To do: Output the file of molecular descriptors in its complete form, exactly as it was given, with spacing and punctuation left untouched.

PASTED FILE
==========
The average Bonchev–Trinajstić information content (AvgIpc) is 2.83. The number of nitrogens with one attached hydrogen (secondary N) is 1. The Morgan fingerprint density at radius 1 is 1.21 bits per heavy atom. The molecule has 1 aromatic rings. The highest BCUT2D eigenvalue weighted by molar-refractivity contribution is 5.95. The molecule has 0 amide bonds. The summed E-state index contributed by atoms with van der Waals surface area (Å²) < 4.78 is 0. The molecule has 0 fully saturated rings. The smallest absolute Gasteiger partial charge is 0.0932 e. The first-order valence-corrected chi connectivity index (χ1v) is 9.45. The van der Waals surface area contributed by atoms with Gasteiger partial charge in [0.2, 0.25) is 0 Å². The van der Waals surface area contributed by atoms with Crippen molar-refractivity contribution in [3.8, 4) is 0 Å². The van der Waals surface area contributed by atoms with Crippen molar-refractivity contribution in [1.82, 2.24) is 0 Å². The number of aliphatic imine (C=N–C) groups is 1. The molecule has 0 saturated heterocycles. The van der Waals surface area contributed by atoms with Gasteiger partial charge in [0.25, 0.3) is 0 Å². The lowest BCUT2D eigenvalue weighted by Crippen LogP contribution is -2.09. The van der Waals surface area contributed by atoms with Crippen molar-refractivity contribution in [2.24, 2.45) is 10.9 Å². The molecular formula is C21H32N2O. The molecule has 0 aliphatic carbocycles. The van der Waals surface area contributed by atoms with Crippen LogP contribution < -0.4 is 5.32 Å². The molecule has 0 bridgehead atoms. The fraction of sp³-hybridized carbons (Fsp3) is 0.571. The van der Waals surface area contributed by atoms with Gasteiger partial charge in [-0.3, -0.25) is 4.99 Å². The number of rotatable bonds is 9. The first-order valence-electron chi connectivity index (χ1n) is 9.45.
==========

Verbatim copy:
The average Bonchev–Trinajstić information content (AvgIpc) is 2.83. The number of nitrogens with one attached hydrogen (secondary N) is 1. The Morgan fingerprint density at radius 1 is 1.21 bits per heavy atom. The molecule has 1 aromatic rings. The highest BCUT2D eigenvalue weighted by molar-refractivity contribution is 5.95. The molecule has 0 amide bonds. The summed E-state index contributed by atoms with van der Waals surface area (Å²) < 4.78 is 0. The molecule has 0 fully saturated rings. The smallest absolute Gasteiger partial charge is 0.0932 e. The first-order valence-corrected chi connectivity index (χ1v) is 9.45. The van der Waals surface area contributed by atoms with Gasteiger partial charge in [0.2, 0.25) is 0 Å². The van der Waals surface area contributed by atoms with Crippen molar-refractivity contribution in [3.8, 4) is 0 Å². The van der Waals surface area contributed by atoms with Crippen molar-refractivity contribution in [1.82, 2.24) is 0 Å². The number of aliphatic imine (C=N–C) groups is 1. The molecule has 0 saturated heterocycles. The van der Waals surface area contributed by atoms with Gasteiger partial charge in [0.25, 0.3) is 0 Å². The lowest BCUT2D eigenvalue weighted by Crippen LogP contribution is -2.09. The van der Waals surface area contributed by atoms with Crippen molar-refractivity contribution in [2.24, 2.45) is 10.9 Å². The molecular formula is C21H32N2O. The molecule has 0 aliphatic carbocycles. The van der Waals surface area contributed by atoms with Crippen LogP contribution < -0.4 is 5.32 Å². The molecule has 0 bridgehead atoms. The fraction of sp³-hybridized carbons (Fsp3) is 0.571. The van der Waals surface area contributed by atoms with Gasteiger partial charge in [-0.3, -0.25) is 4.99 Å². The number of rotatable bonds is 9. The first-order valence-electron chi connectivity index (χ1n) is 9.45.